TL;DR – There was a surprising amount of charm on show here but also an almost equal amount of frustration.
Disclosure – I paid for the Binge subscription that viewed this series
Post-Credit Scene – Each episode has an end credit scene
Peacemaker Review –
Recently my day-time contract ended, and I have a bit more time during the day to catch up on things I missed before starting my next one. In this catch-up mood, I wanted to look at things that I had heard good things about but still had questions about. The first thing on this list was Peacemaker, a spin-off of The Suicide Squad film, which I liked, but based around a character Peacemaker (John Cena) that I didn’t. I was interested to see just how that juxtaposition would work, which was intriguing.
So to set the scene, it has been months after the events on Corto Maltese, and Peacemaker has recovered enough to be let out of the hospital. Seeing as no one is there to take him back to prison, he takes the chance to run out of the hospital and back to his home, a trailer painted with the American flag. But of course, he was not free as members of A.R.G.U.S. black ops squad “Project Butterfly” drew their guns on him. They need a psychopath to stop the ‘butterflies’, and Peacemaker is perfect for the job, just as long as Leota Adebayo (Danielle Brooks), daughter of Amanda Waller (Viola Davis), can leave some incriminating evidence if the whole thing goes sideways. Now from here, we will be looking at the episode and season as a whole, so there will be some [SPOILERS] ahead.
The first thing I was to talk about is the production design because it excels in every way. I have seen a lot of digitally created animals before, from the realistic depictions in RRR to the more anamorphic in The Jungle Book. However, I have never seen it nailed as well as they do here. I know that Eagly (Dee Bradley Baker) is a digital construct, but so much work has gone into making it feel like a real character with emotions and personality. I am not sure that an eagle’s wings can hug a man as they show here, but I don’t care because that might have been one of the most touching moments I have seen all year. This same design strength can also be seen in the Butterflies’ design. They look utterly alien while also being something you could almost see flying around in a jungle somewhere. This is important because they must hold up in the extreme close-up, and they do, even that ‘cow’.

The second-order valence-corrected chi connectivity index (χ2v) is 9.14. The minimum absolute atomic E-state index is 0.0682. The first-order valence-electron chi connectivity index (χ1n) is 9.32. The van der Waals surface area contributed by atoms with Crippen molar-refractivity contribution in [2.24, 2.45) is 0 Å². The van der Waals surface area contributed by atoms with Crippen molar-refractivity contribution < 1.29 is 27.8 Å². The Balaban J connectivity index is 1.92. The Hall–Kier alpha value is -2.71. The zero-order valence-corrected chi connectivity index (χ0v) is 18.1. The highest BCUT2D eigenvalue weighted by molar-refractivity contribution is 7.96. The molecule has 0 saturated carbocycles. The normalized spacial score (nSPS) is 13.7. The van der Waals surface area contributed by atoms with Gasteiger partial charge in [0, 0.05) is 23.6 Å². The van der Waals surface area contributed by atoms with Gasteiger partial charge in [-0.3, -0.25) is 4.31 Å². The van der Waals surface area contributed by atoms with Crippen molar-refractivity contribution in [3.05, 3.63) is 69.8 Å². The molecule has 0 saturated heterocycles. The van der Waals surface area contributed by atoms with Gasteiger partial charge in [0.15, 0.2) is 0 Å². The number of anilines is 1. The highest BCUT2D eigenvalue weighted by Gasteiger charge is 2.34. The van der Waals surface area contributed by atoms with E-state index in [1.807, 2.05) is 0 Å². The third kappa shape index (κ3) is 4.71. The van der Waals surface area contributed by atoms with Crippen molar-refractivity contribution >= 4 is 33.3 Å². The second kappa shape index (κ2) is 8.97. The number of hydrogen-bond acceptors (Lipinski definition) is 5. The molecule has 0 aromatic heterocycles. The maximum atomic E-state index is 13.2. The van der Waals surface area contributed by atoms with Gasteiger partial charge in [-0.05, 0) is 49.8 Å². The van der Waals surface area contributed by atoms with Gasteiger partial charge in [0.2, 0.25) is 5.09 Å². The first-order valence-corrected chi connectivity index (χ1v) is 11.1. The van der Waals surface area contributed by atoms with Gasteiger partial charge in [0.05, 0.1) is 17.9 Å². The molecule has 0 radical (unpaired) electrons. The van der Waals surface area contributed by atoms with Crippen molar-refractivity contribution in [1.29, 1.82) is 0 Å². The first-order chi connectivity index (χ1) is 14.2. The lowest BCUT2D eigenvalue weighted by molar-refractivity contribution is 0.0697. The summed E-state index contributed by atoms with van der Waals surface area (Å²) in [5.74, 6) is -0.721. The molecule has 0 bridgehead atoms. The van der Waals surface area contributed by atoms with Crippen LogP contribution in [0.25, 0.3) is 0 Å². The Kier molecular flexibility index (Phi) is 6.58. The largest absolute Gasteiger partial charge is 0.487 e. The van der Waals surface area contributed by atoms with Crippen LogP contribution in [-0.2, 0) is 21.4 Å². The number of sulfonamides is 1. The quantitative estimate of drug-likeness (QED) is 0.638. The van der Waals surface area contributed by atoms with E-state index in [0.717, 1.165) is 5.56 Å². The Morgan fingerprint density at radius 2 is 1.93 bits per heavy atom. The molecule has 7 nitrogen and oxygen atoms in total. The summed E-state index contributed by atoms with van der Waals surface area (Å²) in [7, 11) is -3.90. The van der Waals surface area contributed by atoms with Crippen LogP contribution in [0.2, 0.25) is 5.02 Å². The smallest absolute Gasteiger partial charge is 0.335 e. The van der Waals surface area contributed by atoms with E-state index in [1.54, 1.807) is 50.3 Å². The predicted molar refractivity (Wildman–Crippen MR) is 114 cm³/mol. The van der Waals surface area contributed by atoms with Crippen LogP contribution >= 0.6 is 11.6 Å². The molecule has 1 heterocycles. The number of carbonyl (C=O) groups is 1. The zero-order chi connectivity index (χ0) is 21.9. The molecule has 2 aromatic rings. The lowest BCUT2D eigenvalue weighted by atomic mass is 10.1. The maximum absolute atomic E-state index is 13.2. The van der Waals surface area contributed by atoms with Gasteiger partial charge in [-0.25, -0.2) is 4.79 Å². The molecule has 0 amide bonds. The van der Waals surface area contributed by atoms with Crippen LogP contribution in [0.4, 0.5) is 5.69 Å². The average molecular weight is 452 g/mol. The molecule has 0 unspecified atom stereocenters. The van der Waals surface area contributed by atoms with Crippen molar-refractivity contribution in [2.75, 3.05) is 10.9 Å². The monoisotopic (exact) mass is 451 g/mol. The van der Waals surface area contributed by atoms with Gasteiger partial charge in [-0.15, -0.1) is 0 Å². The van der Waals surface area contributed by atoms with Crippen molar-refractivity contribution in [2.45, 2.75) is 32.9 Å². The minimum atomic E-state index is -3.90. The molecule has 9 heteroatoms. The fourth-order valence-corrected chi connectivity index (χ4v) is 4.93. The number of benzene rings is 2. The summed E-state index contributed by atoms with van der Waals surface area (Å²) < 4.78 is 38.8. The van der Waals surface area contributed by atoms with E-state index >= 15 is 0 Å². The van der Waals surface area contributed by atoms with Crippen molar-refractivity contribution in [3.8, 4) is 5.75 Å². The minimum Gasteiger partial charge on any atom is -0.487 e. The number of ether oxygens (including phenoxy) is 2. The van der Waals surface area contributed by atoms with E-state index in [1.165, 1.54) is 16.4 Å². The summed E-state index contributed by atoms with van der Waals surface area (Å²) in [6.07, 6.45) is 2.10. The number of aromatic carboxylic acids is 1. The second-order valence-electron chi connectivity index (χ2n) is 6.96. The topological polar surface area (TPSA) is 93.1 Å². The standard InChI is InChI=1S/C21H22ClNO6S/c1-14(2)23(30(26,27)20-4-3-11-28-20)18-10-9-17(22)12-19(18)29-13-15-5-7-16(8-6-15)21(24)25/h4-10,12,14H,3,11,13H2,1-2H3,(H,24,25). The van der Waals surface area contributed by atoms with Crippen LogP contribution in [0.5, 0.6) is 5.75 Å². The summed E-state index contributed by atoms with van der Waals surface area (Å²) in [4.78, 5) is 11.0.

All the music works in the context of the show, and this is from someone who is not a hair metal fan. It worked because they directly incorporated it into the show’s narrative, with it hitting one of the core emotional points of the series, and yes, the opening title number was as good as everyone said. Also, the film’s visual look of being rundown, trying to pretend not to be rundown, was a visual reinforcement of the many of the characters’ emotional progression over the series. One thing I do want to highlight before we move on is all the outstanding work the stunt team did throughout the series. There are several large-scale action sequences throughout the series, and every action beat lands.
One of the most surprising things for me was how the show managed to have interesting character arcs for most of the main cast. Of the returning cast, we have Peacemaker, which was presented as nothing but a jingoistic prick. The rest, like Harcourt (Jennifer Holland) and Economos (Steve Agee), didn’t have much to do than be the comedic backdrop in the film. However, as we go throughout the series, we see more nuanced performances as they grow. Harcourt became a leader, Economos found his courage, and Peacemaker, well, that is a more difficult question. I liked that while you get to see more of what formed Peacemaker’s life and the abuse that forged him and turned him into the prick he is, he is never absolved from what he did in the past. There is growth, but no false 180˚ shift in his personality, improvement, not absolution. I think this is helped by the positioning of his father, Auggie (Robert Patrick), as being a truly unrepentant white supremacist and a literal White Dragon. It is okay, in fact it is important, that some characters have no growth because that is real life. John Cena brings an impressive performance, where you can see him commit in every moment, even if not every part quite lands. There is a sheer force of will here that I am not sure many other actors could pull that off as convincingly.